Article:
The women’s fragrance is a fruity floral with green tea notes, while the men’s is a spicy scent with green fig and violet. The fragrances are packaged in matte gray boxes that unfold to reveal the bottles inside. With Smith’s typical wit, the boxes are wrapped in hot pink plastic reminiscent of British chocolate wrappings. The clear-glass bottles are rectangles with tinted ends — hot pink for the women’s and electric green for the men’s. The colors are meant to mirror the bright linings often used in men’s bespoke suits — a hidden eccentricity known only to the user. The bottles were designed by architect Sophie Hicks, who designed Smith’s flagship store in Westbourne Grove in London and who will design the new 2,400-square-foot store opening in January 2001 on Via Manzoni in Milan.
Smith stressed the Milan store won’t be a copy of his London flagship but will be unique to that city. For one thing, it’s a triangular-shaped site “which is certainly different from all those other huge rectangular flagships in Milan.”
The store will carry a selection of Smith’s women’s, men’s and children’s wear; the new women’s and men’s underwear, swimwear and homewear lines made by La Bonitas (which does the underwear for Dolce & Gabbana and Alessandra dell’Acqua), and Smith’s accessories, which include leathergoods, shoes, watches and glasses. It also will carry some of Smith’s new women’s Pink Label line, which will be slightly less expensive than his existing Blue Label collection. Pink Label will launch with the spring 2001 season.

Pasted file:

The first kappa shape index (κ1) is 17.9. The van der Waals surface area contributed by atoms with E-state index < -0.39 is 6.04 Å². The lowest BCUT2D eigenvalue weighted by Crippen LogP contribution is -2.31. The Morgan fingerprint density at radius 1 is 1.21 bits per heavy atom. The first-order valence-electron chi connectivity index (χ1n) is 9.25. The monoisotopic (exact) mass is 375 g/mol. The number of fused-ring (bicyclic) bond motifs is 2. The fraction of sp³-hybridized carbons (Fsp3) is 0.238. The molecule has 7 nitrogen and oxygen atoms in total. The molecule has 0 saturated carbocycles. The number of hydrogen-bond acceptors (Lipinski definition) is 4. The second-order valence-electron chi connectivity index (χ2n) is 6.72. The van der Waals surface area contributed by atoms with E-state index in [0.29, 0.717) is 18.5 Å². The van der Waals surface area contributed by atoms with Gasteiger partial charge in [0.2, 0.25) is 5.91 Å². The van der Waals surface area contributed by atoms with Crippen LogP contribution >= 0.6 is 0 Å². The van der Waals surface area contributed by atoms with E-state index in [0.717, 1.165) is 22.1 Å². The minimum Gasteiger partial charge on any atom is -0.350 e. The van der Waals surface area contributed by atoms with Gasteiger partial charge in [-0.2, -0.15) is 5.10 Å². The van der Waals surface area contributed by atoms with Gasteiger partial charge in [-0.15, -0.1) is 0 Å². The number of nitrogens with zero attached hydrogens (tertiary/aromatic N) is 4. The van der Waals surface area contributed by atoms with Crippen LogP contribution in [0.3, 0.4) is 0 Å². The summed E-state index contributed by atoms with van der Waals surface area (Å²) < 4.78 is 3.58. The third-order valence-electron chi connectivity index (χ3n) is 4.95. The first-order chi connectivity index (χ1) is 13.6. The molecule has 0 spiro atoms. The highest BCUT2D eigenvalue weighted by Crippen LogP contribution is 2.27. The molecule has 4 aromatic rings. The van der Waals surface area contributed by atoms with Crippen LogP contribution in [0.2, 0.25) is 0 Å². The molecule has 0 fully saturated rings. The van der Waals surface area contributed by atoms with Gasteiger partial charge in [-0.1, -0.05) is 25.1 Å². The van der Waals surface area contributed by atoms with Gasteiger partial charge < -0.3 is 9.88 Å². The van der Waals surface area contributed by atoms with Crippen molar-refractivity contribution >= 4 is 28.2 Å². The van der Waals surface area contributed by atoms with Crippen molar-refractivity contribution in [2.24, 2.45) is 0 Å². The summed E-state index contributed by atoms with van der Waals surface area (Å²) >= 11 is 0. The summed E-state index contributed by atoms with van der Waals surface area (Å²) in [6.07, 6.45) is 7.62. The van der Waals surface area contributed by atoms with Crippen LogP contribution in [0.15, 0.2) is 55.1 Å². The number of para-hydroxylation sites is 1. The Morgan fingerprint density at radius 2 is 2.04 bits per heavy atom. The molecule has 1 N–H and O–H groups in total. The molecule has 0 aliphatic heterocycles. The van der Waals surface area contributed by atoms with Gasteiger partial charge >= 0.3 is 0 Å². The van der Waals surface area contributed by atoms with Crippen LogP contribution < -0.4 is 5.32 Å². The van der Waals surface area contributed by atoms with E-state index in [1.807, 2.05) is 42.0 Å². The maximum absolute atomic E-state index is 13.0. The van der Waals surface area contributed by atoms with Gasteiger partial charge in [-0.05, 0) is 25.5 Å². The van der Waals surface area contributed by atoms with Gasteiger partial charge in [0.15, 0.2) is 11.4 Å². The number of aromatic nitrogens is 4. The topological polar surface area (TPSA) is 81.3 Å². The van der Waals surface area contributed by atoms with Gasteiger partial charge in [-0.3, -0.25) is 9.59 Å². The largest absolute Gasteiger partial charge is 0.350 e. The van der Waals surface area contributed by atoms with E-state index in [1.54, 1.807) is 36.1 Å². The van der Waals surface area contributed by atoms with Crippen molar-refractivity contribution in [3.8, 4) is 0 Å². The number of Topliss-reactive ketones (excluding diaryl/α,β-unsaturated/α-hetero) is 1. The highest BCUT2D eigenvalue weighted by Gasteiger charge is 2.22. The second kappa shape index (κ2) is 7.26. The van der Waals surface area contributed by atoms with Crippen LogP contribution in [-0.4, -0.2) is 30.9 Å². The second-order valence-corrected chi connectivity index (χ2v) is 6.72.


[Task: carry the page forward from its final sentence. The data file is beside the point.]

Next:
“What we’ve always said about our women’s wear is that it’s modern dressing — wearing a handpainted silk shirt with a pair of beat-up jeans. Pink Label will be included in the main line but will be a small collection of what could be called basics — a few denim jeans, a skirt, a jacket, a pair of needle cord pants, cotton shirts in bright colors and some simple tops. They’ll provide a good entry-level price point for our women’s wear.”
But before he starts sounding too corporate, Smith is back to stressing the importance of quirkiness in fashion.
“The key thing about Paul Smith — whether a larger company becomes involved with us or not — is the individuality. I’m still involved and I like to go to Westbourne House on Saturdays and help serve the customers. That’s fun.
“With corporate rollouts from Prada to Starbucks, everywhere is starting to look the same. We’ve never wanted to look like anyone else or be like anyone else. It would be nice to be bigger, but that’s not what drives what we do. We just want to enjoy it — and then the customers will.”